“South Asia is at the crossroads today. While the rest of the world is moving rapidly in the direction of peace, stability and development, South Asia continues to remain mired in conflicts and poverty. Unless it pursues a path of purposeful cooperation based on peace, development and reconciliation, the region will not be able to realize its full potential. There is the danger of it slipping deeper into the abyss of poverty, deprivation, disease and illiteracy resulting in the gradual erosion of the very core of our societies with their ancient and rich heritage.
The Civil society is convinced of the inevitability, benefits and imperative of peace and cooperation. It is also eager and prepared to play a constructive role in persuading and urging the governments to pursue a path of peace and reconciliation, progress and cooperation. Indeed, the Kathmandu Conference on ” South Asia: Opportunities and Challenges” held in December 1999 had stressed the major responsibility and role of Civil Society in creating a positive climate to facilitate optimal progress for cooperation in the region. It must act as an advocacy group in the interest of the peoples of this region.
In order to realize the wishes of the overwhelming majority of the peoples of South Asia, it is necessary to invoke the South Asian tradition whereby its elder statesmen, scholars and public personalities can guide the citizens of South Asia to realize the full potential of what this region has to offer to its people. Conflicts, bilateral or regional, are not the only impediments. Above all, we have to overcome and change the mindset, deeply entrenched through decades of hostility and suspicion into purposeful cooperation and collective action.
The Coalition for Action on South Asian Cooperation (CASAC) which is an independent non-profit network of South Asian opinion and policy makers committed to the promotion of regional cooperation in South Asia has over the past 5 years played a major role in mobilizing and channelizing opinion in this direction. CASAC is now proposing to seek the advice and guidance of some of the most distinguished personalities of this region by constituting an informal “Citizens’ Commission for South Asia”.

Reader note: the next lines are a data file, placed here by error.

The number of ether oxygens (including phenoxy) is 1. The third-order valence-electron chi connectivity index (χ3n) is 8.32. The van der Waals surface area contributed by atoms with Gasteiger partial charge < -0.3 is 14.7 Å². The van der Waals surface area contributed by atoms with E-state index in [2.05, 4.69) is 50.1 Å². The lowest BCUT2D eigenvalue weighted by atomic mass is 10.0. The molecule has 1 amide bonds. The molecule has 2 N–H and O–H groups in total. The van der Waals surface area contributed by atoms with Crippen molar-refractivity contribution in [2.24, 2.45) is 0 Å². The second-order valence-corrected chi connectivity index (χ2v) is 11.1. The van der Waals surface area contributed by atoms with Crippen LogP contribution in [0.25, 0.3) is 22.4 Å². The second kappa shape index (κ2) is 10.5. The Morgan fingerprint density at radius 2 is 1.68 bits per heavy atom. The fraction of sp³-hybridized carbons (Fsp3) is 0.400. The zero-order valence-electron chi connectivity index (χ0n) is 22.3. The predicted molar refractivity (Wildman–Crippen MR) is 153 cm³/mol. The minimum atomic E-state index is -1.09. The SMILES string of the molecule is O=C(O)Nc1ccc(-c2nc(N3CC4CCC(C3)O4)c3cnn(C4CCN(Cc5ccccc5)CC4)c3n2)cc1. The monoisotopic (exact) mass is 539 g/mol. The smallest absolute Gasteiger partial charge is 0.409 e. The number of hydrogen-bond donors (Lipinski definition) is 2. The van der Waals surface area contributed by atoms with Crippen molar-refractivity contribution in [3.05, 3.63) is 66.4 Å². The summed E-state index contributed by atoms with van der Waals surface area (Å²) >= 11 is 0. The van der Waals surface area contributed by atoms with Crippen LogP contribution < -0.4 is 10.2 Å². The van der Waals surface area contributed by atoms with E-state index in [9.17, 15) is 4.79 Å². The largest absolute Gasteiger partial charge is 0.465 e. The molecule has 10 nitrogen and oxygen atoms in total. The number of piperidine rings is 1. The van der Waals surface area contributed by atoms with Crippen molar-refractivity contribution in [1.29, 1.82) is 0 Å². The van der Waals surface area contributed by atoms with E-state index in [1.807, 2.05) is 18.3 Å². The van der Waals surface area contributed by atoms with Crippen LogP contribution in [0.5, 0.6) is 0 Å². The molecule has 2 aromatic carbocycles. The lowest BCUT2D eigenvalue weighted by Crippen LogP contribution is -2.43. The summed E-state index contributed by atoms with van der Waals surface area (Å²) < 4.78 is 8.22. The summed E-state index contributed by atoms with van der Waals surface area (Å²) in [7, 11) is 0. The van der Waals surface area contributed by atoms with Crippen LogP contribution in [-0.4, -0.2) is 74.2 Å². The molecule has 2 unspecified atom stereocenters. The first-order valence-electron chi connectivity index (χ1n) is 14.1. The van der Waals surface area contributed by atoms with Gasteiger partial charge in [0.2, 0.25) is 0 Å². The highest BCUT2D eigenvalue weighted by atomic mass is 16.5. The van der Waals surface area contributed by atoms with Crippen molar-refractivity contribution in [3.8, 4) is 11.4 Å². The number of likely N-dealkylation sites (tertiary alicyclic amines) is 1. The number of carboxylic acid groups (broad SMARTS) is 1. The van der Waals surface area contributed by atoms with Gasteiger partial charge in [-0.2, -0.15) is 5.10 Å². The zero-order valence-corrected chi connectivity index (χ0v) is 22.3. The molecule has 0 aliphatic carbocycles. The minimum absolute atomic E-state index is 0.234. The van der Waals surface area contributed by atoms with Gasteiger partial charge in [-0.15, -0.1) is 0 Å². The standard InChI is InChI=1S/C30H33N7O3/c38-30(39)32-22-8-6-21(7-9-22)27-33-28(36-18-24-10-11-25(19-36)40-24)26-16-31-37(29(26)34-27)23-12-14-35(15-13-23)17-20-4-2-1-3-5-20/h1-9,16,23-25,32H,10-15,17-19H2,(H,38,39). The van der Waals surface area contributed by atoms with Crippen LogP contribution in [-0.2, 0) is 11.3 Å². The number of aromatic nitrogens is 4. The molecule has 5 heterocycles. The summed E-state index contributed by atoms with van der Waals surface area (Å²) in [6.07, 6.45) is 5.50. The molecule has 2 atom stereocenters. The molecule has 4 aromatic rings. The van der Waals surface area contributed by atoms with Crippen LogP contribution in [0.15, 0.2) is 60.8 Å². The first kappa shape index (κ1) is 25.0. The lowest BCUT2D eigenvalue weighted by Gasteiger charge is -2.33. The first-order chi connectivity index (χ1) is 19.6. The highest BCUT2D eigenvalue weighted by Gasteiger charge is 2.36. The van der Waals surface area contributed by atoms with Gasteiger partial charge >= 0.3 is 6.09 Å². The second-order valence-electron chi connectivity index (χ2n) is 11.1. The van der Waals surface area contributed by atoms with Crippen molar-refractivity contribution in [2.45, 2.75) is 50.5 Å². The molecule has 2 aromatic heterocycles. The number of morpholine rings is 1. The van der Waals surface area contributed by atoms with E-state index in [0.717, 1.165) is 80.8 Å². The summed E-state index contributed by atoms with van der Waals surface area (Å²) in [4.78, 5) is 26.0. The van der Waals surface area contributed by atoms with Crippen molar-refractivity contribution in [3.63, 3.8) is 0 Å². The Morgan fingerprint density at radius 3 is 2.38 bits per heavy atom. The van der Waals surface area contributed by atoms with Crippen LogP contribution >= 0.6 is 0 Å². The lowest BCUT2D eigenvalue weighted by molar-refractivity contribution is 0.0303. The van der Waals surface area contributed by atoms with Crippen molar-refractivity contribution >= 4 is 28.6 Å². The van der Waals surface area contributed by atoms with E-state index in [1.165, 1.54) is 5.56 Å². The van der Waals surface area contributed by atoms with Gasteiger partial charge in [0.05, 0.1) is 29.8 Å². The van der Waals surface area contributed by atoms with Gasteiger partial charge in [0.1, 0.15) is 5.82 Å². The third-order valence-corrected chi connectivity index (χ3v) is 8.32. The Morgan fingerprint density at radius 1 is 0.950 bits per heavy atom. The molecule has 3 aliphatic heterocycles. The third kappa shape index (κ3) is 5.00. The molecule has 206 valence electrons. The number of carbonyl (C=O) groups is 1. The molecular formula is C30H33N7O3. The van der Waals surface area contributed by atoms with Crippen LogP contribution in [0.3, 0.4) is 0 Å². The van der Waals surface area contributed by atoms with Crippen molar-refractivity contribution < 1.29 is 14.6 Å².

Hon. Dr. I.K. Gujral, elder Statesman and former Prime Minister of India has agreed to chair this Citizens’ Commission. The proposed Commission comprising around 21 eminent personalities from the region will reflect and deliberate on the problems and challenges confronting South Asia. The moral and intellectual weight of their call will help realize the enormous potential inherent in cooperation in South Asia. Some of the eminent “Citizens” who have agreed to join the Commission, among others, include:
1. Prof. Amartya Sen, Nobel Laureate,
2. Dr. Kamal Hussain, Renowned jurist,
3. Ms. Asma Jehangir, Eminent human rights’ champion,
4. Dr. Muhhamed Yunus, the pioneering visionary and the architect of the Grameen Bank,
5. Mr. Abdul Sattar Moosa Didi, former Vice-President of the Republic of Maldives,
6. Mr. Sartaj Aziz, former Foreign and Finance Minister of Pakistan,
7. Mr. Sher Bahadur Deuba, former Prime Minister of Nepal, and
8. Dr. Devendra Raj Panday, former Finance Minister of Nepal.
Some others are also expected to join the group shortly.
The CASAC Executive Committee, which met in New Delhi on September 16 and 17, 2000 has commenced substantive preparations for convening this important meeting of Citizens’ Commission for South Asia, which is being held in the context of the SAARC official process continuing to remain in a state of impasse. The Commission’s deliberations therefore assume special importance. It is expected to discuss issues confronting South Asia and propose a series of actions for the consideration of the governments of the SAARC countries and the Civil Society at large. The Citizens’ Commission is expected to meet in Kathmandu in December 2000.